There is some dispute as to who gave Judds the brochure. Dennis O'Kelly, an employee of Judds, testified that Judds initially contacted Roof Systems after seeing an ad in a trade publication and that Roof Systems put Judds in contact with a distributor, Bear. O'Kelly testified that Judds had no further contacts with Roof Systems and that Judds received no materials from Roof Systems. Indeed, this was the first time Judds had ever dealt with the RS-18 roof. He further testified that although he did not recall how Judds received the Roof Systems brochure, it was not received until some time after Judds contacted Bear. John McKinney, another Judds employee, also testified that he believed the brochure came from Bear.

However, Rick Langill, the Bear employee who dealt with Judds, testified as to his "habit" of stamping any brochure he sent out with the Bear corporate name and logogram and that he would keep a copy of the cover letter he would send with the brochure in his files. There is no such stamp on the brochure, and Langill testified that there was no cover letter in his files which would indicate that he had sent the brochure to Judds. Langill also testified, however, that it was possible that such a cover letter could have been misfiled or the brochure sent without a stamp.

The brochure stated that the RS-18 was available in a Korad finish and that "all finishes carry a 20-year warranty." Below the statement about the warranty, there is an illustration of a "specimen warranty" measuring approximately 1¾ by 2½ inches.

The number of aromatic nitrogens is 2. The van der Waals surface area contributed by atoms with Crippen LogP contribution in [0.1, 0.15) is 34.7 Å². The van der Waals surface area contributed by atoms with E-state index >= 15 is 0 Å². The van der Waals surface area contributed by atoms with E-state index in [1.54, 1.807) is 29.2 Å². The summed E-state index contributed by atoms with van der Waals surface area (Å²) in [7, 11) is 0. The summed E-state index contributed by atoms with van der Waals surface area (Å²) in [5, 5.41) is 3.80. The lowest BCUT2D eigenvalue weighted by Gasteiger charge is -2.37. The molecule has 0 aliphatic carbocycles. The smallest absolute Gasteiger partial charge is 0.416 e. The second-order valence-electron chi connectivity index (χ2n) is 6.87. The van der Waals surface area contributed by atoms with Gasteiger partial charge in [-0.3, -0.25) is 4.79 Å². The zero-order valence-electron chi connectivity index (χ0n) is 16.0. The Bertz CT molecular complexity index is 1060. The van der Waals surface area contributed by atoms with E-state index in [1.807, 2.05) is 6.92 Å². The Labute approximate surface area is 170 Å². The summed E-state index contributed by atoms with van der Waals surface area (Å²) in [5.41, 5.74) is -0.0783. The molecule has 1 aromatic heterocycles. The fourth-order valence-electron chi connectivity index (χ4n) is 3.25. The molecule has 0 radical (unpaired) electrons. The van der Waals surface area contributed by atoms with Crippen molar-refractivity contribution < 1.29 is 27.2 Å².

Judds' president could not recall what role the brochure played in the formulation of Judds' bid. O'Kelly, however, recalled relying on the brochure's statements regarding the roof's design and the Korad finish.

Georgia-Pacific manufactured the Korad film and had prepared a "Spec-Data" sheet for use in its advertising. This specification sheet, which was attached to the brochure, reads in relevant part:

KORAD® 2 Acrylic Film and KORAD® 2 Acrylic Film (Standard)maintenance-free, long-life coatings for exterior metal panels. .... ... KORAD® acrylic films are thick, extremely weatherable, mar-resistant, pigmented acrylic plastic films ... for use as a coating on exterior metal panels where virtual maintenance freedom is desired. KORAD films assure freedom from chalking, fading, chipping, peeling or other forms of coating deterioration.... .... Outdoor exposureno noticeable chalking, fading, loss of adhesion or other coating deterioration after sixteen years (as of January 1979).... ....

Application: KORAD is bonded to either metal coils or sheets before forming. Bonding is performed by qualified coaters using recommended cleaners, *60 pre-treatments, adhesives, heat and pressure (see diagram below). The KORAD surfaced metal is then post formed without fracture (see photos # 3 and # 4) by roll forming or break-forming techniques.

.... Cost: Although warrantied for 20 years KORAD ® 2 acrylic film is competitively priced to standard 10 year coatings....


A 20 year warranty for both KORAD ® 2 and Standard KORAD ® is available from panel and building component manufacturers. For warranty information, contact your panel supplier or KORAD Incorporated.

Judds submitted to Hillcrest a letter dated December 11, 1981, along with proposals for two types of roofs and a contract form. The letter recommended the RS-18 over the alternative roof, giving as one reason that "[t]he paint" on the recommended roof "will provide 20 years of wear." Hillcrest chose the roof Judds recommended and contracted with Judds to replace the existing roof with the RS-18. Hillcrest's president, Jack Herbert, testified that he relied on the brochure, Georgia-Pacific's specification sheet, and Judds' recommendation. Hillcrest board members W.B. Brown and Carl Glen testified that the board relied on the recommendations of board members Herbert and Merlin George, who were in charge of the reroofing project and were themselves in the construction business, as well as on the brochure and aforesaid specification sheet.

The contract between Hillcrest and Judds provides, in relevant part: